Pop-ups are simply the combination of a background, a call-to-action, a form, and… wording.
And, from a user’s standpoint, the wording is just as important as the rest of your campaign. That’s why you need to optimize it.
If you’re not familiar with FOMO, it’s the fear of missing out. Marketers use it to prompt users to take action immediately instead of reporting their decision. It usually plays on the suggestion that users can benefit from a one-time opportunity that may be not be presented again.
Here’s an example on TheNewYorker.com. The magazine replaced the traditional closing X with a long closing call-to-action: “I don’t want the latest from The New Yorker.”
The closing link plays on the user’s fear of missing out on the latest stories.
The problem? As a user, it takes longer to read and is harder to close. I have to read the entire pop-up to find the closing link. It makes sense from a marketer’s perspective, but I’m pretty sure the NY’s visitors will hate it.
Let’s start this section with an example that I found on Lancome.com.
There’s too much information! The text lists the discount, the conditions that apply to the discount, the full list of benefits for subscribers and a terms notification… All when it could simply mention the discount and exclusive benefits.
When crafting your copy, think as a user. How much time does it take to read the pop-up? Does it state clearly and simply the benefits for potential subscribers? Is there anything you could remove and/or simplify? Ask yourself these questions, and adjust your copy accordingly.
Most readers read a webpage the same way. Knowing this, you can adapt your pop-up copy to make it easier to read.
There are two recommended patterns to optimize visual content: the F pattern and the Z pattern.
Make sure to have them in mind when organizing your pop-up content. Position your headline at the top and the final call-to-action at the bottom. Position secondary elements on the right.
This is probably the most important part of this article, because the metrics you choose to evaluate your pop-up strategy are very important to evaluating its success, especially when it comes to measuring the impact of your pop-up on the UX.
Look at the big picture
Most pop-up users are email marketers.
This thread on Reddit sums up their attitude pretty well:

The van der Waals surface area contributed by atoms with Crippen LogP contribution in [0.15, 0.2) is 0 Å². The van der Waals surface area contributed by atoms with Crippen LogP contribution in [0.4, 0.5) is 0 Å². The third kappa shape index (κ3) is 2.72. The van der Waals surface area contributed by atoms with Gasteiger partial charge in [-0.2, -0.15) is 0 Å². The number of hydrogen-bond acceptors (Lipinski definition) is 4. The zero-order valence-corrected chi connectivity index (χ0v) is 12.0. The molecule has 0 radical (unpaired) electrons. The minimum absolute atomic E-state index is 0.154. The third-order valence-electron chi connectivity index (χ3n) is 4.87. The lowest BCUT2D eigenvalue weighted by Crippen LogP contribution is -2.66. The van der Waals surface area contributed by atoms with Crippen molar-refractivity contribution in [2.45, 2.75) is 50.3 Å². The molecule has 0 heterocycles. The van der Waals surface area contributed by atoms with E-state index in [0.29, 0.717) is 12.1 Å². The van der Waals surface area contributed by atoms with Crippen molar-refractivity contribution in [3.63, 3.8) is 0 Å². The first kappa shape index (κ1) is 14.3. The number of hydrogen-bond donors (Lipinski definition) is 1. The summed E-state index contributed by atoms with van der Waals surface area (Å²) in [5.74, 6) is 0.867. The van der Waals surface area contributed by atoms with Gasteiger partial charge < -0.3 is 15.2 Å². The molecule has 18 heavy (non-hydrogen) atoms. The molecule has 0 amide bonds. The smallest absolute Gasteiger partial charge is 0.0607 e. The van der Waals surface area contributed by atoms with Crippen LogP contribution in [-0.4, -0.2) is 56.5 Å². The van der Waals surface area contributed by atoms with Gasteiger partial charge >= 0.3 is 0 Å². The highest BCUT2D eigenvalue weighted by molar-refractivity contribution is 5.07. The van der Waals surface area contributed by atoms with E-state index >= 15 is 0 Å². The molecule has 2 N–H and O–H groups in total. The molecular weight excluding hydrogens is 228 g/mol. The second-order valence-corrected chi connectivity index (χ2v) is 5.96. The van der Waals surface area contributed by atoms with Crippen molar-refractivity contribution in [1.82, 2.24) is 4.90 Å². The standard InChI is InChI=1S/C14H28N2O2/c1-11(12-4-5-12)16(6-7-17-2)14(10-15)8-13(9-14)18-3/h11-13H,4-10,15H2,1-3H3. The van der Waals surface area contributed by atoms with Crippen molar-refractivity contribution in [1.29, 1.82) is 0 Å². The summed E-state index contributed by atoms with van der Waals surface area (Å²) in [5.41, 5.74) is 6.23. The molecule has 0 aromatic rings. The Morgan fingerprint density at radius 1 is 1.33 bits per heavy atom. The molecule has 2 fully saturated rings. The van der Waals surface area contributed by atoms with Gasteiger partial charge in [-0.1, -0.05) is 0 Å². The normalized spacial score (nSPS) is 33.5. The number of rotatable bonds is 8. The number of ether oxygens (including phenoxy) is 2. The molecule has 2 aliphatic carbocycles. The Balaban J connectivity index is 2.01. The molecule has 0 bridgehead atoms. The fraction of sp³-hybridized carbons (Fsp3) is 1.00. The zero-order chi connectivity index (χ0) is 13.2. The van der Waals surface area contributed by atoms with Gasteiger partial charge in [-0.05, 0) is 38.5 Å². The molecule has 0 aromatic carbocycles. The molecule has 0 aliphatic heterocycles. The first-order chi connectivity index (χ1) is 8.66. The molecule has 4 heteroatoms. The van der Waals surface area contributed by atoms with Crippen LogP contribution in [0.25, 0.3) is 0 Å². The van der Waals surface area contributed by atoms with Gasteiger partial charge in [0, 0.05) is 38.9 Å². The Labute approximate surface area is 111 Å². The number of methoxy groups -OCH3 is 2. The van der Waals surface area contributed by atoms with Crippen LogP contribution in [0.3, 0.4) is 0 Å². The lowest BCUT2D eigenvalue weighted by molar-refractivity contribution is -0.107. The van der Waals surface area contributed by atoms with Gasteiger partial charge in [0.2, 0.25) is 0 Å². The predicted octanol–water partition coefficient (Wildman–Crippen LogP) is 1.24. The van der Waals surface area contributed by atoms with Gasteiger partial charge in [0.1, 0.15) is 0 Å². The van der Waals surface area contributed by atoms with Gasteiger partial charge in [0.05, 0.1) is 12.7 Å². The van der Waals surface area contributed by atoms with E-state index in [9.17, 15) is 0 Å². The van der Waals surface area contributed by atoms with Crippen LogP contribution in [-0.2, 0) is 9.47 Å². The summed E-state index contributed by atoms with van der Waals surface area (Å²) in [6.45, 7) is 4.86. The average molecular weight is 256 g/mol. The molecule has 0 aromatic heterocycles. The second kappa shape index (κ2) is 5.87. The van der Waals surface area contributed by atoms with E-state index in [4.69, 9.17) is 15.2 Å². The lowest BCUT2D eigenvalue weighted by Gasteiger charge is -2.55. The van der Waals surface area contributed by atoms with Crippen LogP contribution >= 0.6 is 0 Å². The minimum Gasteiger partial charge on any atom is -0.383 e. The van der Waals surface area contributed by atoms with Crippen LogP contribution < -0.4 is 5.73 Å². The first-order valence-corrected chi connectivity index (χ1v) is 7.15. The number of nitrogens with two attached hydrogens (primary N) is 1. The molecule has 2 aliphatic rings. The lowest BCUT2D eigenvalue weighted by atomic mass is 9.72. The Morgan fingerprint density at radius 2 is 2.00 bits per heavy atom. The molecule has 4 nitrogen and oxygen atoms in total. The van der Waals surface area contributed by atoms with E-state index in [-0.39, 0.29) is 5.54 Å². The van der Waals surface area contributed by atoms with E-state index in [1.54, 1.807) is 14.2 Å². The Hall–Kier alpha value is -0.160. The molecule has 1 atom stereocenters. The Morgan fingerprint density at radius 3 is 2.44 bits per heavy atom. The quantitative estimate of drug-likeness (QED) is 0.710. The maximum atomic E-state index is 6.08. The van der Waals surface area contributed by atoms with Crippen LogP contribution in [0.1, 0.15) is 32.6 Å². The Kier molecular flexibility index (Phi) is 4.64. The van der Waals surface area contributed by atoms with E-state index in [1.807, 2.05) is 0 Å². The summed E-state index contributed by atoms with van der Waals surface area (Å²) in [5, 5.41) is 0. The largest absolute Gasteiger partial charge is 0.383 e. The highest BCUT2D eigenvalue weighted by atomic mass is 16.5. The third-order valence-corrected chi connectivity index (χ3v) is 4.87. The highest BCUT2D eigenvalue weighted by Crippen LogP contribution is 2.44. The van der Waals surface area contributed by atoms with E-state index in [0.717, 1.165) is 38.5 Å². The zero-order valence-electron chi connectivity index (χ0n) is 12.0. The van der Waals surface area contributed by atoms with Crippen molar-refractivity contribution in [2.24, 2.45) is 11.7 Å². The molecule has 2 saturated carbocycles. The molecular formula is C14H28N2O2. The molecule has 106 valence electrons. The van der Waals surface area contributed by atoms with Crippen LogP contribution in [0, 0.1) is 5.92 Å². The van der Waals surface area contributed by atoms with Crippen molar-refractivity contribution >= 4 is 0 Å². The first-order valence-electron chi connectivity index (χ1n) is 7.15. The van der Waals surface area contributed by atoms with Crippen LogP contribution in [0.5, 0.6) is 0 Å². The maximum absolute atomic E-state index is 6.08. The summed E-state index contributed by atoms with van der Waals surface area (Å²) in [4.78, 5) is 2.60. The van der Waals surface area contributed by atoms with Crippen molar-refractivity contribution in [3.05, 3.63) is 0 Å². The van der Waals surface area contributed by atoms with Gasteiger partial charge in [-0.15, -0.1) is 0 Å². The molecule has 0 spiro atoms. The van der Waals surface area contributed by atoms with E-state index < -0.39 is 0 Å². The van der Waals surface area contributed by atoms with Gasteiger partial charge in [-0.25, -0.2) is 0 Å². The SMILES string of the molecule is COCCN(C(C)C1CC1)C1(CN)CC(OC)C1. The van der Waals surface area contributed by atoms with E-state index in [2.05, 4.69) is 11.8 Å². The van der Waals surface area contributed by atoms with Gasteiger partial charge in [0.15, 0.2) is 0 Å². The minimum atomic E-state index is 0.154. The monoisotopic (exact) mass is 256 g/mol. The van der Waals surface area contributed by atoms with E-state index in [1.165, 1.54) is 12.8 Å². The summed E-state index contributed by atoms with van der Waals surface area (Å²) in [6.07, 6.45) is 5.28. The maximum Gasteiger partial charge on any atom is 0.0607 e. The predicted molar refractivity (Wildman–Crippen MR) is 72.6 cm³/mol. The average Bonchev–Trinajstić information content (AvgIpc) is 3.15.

In the debate about pop-ups, marketers always bring up the same argument. Pop-ups bring a lot of subscribers. I won’t deny this claim, because most of the time it’s true, and it’s a good reason to use pop-ups.
But this vision is a bit limited. To fully assess the success of your pop-up strategy, we recommend including additional elements.
To evaluate the impact of your pop-up on the user experience, you can monitor its impact on your average session duration and on the bounce rate. These two metrics will tell you right away if users leave your website earlier because of your pop-ups.
To evaluate their impact on your email marketing efforts, you can monitor the opening rate and reactivity rate of the emails you send to the users who subscribed through your pop-up. This will help you make sure that your new subscribers are really interested in your brand.
One way to evaluate the impact of pop-ups is to look at your metrics before and after you implemented them. But it can be difficult to compare because of seasonal effects. And if you decide to implement pop-ups for good, you’ll lose your reference.
So in the long run, it makes more sense to set up a control group. A control group is a portion of your traffic which won’t see your pop-up. With this control group, you’ll have a reliable way to compare your website performance with and without pop-ups.
I hope this article will have convinced you that pop-ups don’t have to be annoying.
Luckily, a growing number of marketers are taking their users’ opinions on pop-ups into consideration. This trend is reflected in the increasing share of smaller and smarter pop-ups.
Let’s hope it’s only the beginning!
A subtle side pop-up on Iterable’s blog